Just a reminder to Willard teachers that the RCET conference is coming March 7-8 at MSU. Since Willard is a member district, the conference is free to staff members. The keynote will be delivered by Kyle Pace , an Instructional Technology Coach from the Kansas City area. Learn more about Kyle on his blog “Learning is Leading“. For more information or to register go the RCET-SW website.
Google announced this week that they had acquired a Canada based company called Synergyse. They specialize in google apps training within your chrome browser. It is an extension called “Synergyse Training for Google Apps” and is a free download in the Chrome Web Store. I have been playing with it and while a bit basic, it is a really good concept. If you are new to Google or still not sure about how some features work, this might be just what you need. The extension will load and ask for permission to access your information and from that point it will load every time you are logged into Chrome. It creates an extra icon next to your name icon in the upper right. If you click on it, you will get a list of help topics for the app you are using. Help topics are available in Drive, Calendar, Email, Docs, Sheets, etc. They are generally either slide shows with audio or sometimes just audio. Very helpful and a good tool for anyone that wants to learn something new – like how to do Google Forms. Give it a try.
Like many of you, I have followed the “Internet of Things” evolution over the last few years. One of the big categories that has emerged from this is the explosion of wearable technology. As a frequent walker / jogger, I like to track my steps and activities. I have worn a fitbit device for a few years. I first wore the fitbit one and then moved on to the fitbit flex. I was wearing the fitbit flex and a pebble watch last year when Apple released the apple watch. I wanted to combine the function of the two into a single device. The apple watch seemed like a good option (although not crazy about the price). So I swallowed hard and forked out the $350 for the device. I have been wearing it now for just over 6 months. I use it for notifications thus replacing the need for the pebble. I use it for activity tracking so it replaces my fitbit flex. I am just not “wowed” by the device – for $350 I was hoping for Wow! It is an impressive device but I think it is still a work in progress. I am sure many users think it is great. I am also certain there are features that I have yet to tap. I am a bit disappointed in the 1 day battery life so therefore no sleep tracking. The interface to upload any of your data to track activity is just not very good. I was a bit spoiled by the fitbit tracking and convergence features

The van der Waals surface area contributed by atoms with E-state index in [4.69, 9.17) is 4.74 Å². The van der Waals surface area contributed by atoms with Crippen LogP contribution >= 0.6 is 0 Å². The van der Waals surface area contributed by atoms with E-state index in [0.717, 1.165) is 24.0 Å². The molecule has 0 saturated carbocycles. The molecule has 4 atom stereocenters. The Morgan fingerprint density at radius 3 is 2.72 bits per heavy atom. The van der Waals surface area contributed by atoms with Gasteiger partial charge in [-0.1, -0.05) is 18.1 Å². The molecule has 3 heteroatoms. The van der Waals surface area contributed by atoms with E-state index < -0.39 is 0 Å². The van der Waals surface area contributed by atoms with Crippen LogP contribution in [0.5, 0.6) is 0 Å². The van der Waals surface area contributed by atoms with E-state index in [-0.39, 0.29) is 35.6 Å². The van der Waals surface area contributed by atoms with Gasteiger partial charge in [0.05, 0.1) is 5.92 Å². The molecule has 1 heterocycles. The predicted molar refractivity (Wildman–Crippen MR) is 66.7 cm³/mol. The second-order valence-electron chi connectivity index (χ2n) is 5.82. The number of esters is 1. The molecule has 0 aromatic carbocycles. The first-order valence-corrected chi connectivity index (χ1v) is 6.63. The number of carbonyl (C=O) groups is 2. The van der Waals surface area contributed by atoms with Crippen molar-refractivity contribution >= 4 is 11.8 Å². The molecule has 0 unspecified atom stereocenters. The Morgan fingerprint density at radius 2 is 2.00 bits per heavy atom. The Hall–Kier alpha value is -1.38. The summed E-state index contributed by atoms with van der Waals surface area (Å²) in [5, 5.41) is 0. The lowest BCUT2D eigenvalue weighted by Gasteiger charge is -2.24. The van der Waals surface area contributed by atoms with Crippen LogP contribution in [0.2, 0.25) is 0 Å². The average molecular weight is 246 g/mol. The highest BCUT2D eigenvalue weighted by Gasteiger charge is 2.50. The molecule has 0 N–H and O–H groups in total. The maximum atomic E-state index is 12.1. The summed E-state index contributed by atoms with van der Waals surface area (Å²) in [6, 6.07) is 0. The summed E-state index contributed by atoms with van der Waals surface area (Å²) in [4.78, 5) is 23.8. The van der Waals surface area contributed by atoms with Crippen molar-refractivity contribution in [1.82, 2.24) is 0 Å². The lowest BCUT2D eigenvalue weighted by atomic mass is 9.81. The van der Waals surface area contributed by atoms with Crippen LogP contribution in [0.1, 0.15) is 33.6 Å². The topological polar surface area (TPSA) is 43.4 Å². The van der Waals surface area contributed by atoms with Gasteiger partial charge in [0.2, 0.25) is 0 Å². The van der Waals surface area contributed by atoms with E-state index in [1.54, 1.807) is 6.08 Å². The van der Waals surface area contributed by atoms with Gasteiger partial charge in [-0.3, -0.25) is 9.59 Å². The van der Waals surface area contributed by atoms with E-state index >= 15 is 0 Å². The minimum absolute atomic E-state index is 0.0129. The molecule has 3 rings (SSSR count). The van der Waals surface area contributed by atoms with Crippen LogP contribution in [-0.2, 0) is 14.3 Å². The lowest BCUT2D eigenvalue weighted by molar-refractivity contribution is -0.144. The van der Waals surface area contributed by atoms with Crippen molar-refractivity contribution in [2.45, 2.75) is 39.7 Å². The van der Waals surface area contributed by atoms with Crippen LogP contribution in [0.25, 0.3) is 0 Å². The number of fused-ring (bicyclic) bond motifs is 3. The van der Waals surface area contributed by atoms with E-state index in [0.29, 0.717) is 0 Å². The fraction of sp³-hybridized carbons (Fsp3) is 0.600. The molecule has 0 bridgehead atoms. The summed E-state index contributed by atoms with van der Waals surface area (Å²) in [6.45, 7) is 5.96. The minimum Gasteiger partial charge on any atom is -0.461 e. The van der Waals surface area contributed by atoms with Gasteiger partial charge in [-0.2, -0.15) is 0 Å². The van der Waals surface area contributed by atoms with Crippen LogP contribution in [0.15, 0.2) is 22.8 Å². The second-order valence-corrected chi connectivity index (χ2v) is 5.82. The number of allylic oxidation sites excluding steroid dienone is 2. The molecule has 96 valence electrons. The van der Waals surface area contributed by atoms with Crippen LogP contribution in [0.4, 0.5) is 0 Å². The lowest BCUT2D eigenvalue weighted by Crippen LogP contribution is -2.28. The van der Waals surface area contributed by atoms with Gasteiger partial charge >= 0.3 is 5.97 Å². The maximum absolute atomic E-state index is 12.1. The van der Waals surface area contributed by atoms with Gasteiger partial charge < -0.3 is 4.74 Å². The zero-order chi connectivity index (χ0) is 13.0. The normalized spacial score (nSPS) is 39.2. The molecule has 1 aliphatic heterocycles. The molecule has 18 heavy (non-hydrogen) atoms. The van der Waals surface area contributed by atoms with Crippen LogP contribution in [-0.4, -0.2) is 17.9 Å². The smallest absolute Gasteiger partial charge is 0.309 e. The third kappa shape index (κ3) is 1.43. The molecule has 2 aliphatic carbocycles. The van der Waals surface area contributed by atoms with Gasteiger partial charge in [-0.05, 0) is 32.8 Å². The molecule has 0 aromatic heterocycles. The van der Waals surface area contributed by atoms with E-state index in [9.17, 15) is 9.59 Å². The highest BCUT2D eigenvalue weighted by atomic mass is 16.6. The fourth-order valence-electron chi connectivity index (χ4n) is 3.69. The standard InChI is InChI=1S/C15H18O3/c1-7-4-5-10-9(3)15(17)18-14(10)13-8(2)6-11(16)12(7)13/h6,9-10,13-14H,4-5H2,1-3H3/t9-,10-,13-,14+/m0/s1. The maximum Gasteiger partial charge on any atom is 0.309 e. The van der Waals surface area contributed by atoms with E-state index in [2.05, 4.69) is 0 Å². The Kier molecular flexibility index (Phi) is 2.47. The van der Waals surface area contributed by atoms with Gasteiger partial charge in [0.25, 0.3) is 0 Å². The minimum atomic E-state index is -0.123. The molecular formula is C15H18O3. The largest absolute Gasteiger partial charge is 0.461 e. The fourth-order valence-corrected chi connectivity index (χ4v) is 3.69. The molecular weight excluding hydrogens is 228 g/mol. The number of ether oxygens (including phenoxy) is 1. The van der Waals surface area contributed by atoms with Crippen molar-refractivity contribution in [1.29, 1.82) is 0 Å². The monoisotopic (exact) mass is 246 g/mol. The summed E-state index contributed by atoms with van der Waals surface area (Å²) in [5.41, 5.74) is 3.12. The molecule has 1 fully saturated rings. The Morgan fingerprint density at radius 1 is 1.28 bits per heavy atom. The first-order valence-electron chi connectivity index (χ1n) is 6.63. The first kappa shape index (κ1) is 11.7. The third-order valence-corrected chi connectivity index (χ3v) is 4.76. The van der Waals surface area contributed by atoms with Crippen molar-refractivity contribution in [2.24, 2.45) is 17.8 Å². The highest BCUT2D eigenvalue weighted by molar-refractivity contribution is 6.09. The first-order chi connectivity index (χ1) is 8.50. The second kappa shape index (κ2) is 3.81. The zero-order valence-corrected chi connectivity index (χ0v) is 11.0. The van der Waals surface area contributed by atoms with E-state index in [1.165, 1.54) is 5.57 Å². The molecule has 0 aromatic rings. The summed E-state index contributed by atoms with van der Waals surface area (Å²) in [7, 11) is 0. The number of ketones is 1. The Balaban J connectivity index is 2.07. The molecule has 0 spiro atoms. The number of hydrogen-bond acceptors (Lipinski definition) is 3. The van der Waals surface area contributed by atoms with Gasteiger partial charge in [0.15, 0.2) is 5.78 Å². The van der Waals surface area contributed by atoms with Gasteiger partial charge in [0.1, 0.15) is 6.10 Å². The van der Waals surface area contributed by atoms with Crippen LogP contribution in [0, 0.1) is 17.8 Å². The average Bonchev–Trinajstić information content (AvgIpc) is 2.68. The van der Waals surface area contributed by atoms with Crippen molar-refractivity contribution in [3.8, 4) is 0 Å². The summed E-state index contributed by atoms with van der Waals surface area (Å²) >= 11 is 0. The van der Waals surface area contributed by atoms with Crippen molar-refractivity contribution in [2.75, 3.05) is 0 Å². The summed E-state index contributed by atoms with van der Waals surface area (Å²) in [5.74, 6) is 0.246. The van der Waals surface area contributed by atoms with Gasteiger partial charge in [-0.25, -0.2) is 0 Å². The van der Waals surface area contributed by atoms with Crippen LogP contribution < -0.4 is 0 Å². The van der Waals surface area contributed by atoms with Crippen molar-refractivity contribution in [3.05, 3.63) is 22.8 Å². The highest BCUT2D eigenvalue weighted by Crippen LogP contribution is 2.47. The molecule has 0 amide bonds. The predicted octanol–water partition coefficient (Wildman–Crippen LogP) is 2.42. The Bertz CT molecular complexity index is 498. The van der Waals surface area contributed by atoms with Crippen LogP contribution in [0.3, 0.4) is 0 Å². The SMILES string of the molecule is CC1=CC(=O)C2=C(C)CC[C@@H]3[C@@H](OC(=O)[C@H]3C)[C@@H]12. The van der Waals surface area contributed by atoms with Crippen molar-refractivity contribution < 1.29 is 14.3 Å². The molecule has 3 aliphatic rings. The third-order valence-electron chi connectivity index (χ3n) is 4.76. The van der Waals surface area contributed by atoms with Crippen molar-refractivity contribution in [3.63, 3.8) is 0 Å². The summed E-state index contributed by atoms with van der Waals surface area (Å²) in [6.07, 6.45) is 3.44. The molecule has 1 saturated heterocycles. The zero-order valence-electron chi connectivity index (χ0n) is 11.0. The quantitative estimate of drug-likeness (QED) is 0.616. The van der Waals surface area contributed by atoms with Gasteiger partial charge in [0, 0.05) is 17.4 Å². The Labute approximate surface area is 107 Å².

Of course, since that time, there have been other devices on the market that do many of the same things. One that has recently caught my attention is a competitor to the apple watch called the fitbit blaze. It is set to be released later this year, but appears to do many of things that I want my apple watch to do – tracking, heart rate, messaging – but also has a battery that will last 5 days so it can track sleeping and will sync with your phone GPS for longer runs or rides. It does not do phone calls, which that apple watch does. I am sure there are several other differences. The price point on this device will be around $200 and that will attract some buyers. I look forward to hearing more about it in the coming weeks as well as other new “wearable” technology that might be coming out.
If you would like to read more about some of the new wearables – many just announced last week at the CES in Las Vegas – follow this link to a PC Magazine article by Timothy Torres. Hopefully you will find that device that meets your particular habits and needs.